High Five keeps parents and children coming back to Chandler Public Libraries, in person or not! High Five is an early literacy promotion that introduces five key concepts: Talk, Sing, Read, Write, and Play. But there’s more to say about early literacy! Read about how working with shapes helps your child learn!
Being able to recognize shapes is the first step toward telling letters apart. When you see them in books or toys, name and trace the triangles, squares, and rectangles with your toddler or baby. Get into the habit of describing objects when you talk about them. For example, you can refer to an apple you are eating as a “round, red apple.” This helps expand your child’s vocabulary.
As your child becomes more familiar with them, have her sort shapes into groups. Finding similarities and differences between objects is a great skill to have. Shape sorters are a good toy to practice with, and they are easy to make. Trace blocks onto a cardboard box and cut out holes that are slightly larger than the shape. With preschoolers, you can also have your child sort toy letters based on the kinds of shapes that they see in them. Which letters have straight lines? Which letters have holes in them?
Shapes can be found everywhere! Go on a shape hunt outside and take a tally of the different shapes that you can find in manmade objects and nature. You can talk about what different street signs look like, what they mean, and why there are lines on the road. There are many patterns in the shapes you find in nature, from round river stones to the swirls in a snail shell. A beautiful book about the shapes in nature is Round by Jennifer Ward. Children can be very observant, so be prepared to answer some great questions!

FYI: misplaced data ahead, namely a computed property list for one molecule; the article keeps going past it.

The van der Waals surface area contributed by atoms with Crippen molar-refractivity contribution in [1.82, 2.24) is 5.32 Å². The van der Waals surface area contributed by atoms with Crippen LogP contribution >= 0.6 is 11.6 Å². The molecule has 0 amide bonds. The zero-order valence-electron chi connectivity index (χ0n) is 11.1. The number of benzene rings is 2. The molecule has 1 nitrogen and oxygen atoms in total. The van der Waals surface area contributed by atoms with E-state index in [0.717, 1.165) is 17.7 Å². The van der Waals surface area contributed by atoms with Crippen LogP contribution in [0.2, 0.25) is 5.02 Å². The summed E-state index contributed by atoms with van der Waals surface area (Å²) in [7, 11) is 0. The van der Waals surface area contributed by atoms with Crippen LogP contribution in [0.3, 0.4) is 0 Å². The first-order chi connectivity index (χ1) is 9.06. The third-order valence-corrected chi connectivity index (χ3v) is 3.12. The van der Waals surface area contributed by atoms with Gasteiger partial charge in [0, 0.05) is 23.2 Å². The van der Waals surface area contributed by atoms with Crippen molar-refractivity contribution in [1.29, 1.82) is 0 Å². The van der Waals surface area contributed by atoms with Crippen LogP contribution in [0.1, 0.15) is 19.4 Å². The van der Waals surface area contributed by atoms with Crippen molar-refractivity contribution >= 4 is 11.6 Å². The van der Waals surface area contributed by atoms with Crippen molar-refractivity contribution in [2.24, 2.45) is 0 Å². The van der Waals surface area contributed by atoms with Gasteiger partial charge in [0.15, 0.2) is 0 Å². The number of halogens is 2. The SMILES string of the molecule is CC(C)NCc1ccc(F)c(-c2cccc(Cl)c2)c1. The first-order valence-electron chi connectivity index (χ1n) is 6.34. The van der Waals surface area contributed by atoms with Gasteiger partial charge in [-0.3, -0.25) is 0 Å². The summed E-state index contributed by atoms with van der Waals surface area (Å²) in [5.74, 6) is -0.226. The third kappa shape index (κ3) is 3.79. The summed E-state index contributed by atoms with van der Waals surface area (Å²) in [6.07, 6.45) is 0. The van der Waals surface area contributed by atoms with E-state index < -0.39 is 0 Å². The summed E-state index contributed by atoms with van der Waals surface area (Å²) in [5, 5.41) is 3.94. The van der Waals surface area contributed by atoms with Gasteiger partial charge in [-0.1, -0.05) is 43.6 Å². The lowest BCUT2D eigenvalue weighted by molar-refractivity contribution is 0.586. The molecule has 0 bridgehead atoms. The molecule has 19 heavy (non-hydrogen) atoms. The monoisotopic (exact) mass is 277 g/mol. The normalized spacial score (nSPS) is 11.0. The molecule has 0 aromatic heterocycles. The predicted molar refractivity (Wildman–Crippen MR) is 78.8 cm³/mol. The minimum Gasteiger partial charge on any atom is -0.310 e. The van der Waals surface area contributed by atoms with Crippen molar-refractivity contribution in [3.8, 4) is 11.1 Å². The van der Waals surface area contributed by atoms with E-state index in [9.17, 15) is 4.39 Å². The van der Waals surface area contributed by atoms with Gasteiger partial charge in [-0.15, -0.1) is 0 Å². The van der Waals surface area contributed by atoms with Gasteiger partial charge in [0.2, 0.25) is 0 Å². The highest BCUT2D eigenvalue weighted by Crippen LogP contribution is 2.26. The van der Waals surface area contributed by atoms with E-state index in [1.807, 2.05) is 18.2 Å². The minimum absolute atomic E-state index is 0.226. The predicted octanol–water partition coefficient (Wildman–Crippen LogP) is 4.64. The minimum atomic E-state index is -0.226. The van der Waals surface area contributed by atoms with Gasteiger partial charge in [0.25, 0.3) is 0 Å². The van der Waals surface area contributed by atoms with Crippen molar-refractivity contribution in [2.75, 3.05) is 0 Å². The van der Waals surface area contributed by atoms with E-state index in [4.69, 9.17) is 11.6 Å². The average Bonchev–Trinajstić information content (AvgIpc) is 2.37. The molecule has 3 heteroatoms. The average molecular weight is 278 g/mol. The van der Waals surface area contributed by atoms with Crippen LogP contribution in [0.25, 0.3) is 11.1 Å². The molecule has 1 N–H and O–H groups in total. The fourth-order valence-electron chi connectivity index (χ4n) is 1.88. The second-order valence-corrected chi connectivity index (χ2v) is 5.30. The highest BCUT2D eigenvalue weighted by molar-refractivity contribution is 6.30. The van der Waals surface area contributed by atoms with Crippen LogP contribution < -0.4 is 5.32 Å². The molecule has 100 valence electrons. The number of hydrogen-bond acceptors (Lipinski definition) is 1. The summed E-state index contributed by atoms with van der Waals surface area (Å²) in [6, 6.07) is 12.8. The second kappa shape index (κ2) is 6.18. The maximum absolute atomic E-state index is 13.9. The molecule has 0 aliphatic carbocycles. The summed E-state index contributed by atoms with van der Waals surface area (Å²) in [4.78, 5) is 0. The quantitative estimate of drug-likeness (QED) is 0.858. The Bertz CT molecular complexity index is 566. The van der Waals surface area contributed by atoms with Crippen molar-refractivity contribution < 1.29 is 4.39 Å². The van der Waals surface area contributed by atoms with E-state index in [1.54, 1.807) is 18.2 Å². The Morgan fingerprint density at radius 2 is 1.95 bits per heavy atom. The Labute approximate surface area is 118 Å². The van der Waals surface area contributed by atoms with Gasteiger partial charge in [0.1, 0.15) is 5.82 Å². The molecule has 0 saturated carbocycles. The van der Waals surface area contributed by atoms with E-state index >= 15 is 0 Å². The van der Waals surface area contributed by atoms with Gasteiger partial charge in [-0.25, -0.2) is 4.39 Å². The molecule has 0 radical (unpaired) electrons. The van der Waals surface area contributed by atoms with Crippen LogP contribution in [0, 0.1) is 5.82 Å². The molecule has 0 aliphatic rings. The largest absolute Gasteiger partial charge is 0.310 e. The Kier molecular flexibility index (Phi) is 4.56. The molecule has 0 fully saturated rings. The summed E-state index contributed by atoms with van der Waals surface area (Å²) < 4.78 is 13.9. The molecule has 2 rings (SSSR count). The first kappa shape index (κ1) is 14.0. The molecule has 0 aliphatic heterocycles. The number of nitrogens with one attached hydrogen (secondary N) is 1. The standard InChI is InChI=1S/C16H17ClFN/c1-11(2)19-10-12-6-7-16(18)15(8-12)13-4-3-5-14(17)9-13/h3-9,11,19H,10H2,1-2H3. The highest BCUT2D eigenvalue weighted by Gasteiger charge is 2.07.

Shapes are important in both art and engineering, so there are lots of opportunities to build and create things as your child is learning. Use tangrams to create animals, flowers, boats, or other scenes and talk about what shapes they used to make them. A great book to pair with this activity is Color Farm by Lois Ehlert. Have your child build a tall tower and ask what kinds of shapes are best for the bottom. Are they round or flat? Playdough is another fun tactile way to introduce younger children to shapes. You can roll balls and snakes for three-dimensional objects or use cookie cutters to cut out different flat shapes.
Here are some other great books to help you explore shapes with your child:
Shape by Shape by Suse MacDonald
Walter’s Wonderful Web by Tom Hopgood
City Shapes by Diana Murray
Round Is a Tortilla by Roseanne Thong
Circle, Square, Moose by Kelly L Bingham